“When you want to read a long book, for reasons of weight a paperback must do, and you’ll just have to suck it up re: its inevitably smaller print and wind-catchingly thinner pages.” Here’s a handy guide to reading while you walk from the good people over at The Awl.
After thirty years, Larry Kramer has finished his novel The American People, which he prefers to consider a new form of nonfiction. In the novel, a narrator based largely on Kramer writes a historical expose, also titled The American People, in which numerous American icons are described as having been gay. As Kramer says, he wrote the book in part out of a feeling that gay people are excluded from history books.
There’s been a lot of talk about women breaking into traditionally male fields and hobbies, but in a blog post at The Missouri Review Caitlin Rosberg laments the continued underrepresentation of female characters and creatives in comic books. She then explores the work she’s doing to improve the situation by publishing women writers and artists in works like the Ladies’ Night Anthology. As she says, “I’m motivated in no small part by being able to say to those ‘make your own’ strawmen, ‘I do. I’m an editor contributing to published comic books. Are you?'”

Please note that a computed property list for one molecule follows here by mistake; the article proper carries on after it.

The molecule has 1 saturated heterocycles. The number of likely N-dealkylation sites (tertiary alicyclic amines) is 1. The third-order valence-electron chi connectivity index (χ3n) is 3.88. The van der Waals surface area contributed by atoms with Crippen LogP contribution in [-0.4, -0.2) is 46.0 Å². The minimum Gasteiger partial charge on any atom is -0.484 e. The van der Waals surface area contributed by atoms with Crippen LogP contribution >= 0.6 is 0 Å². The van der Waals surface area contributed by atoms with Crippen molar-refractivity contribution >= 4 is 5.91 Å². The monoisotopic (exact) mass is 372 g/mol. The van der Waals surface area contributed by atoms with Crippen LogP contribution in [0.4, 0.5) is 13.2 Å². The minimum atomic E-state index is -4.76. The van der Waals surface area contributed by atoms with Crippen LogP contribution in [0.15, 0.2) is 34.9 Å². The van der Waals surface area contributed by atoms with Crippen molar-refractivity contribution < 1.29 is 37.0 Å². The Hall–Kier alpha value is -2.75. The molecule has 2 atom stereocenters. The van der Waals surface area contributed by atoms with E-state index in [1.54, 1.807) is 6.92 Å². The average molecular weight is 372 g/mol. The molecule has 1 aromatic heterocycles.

“I’ve come to understand that I’ll rarely experience that first rush of discovery again, and perhaps that’s the problem with re-reading. It reminds us both of where we’ve been and where we can’t go again.” Sarah Seltzer wonders why do we reread books as children but not as adults? Pair with Lisa Levy‘s essay on “The Pleasures and Perils of Rereading.”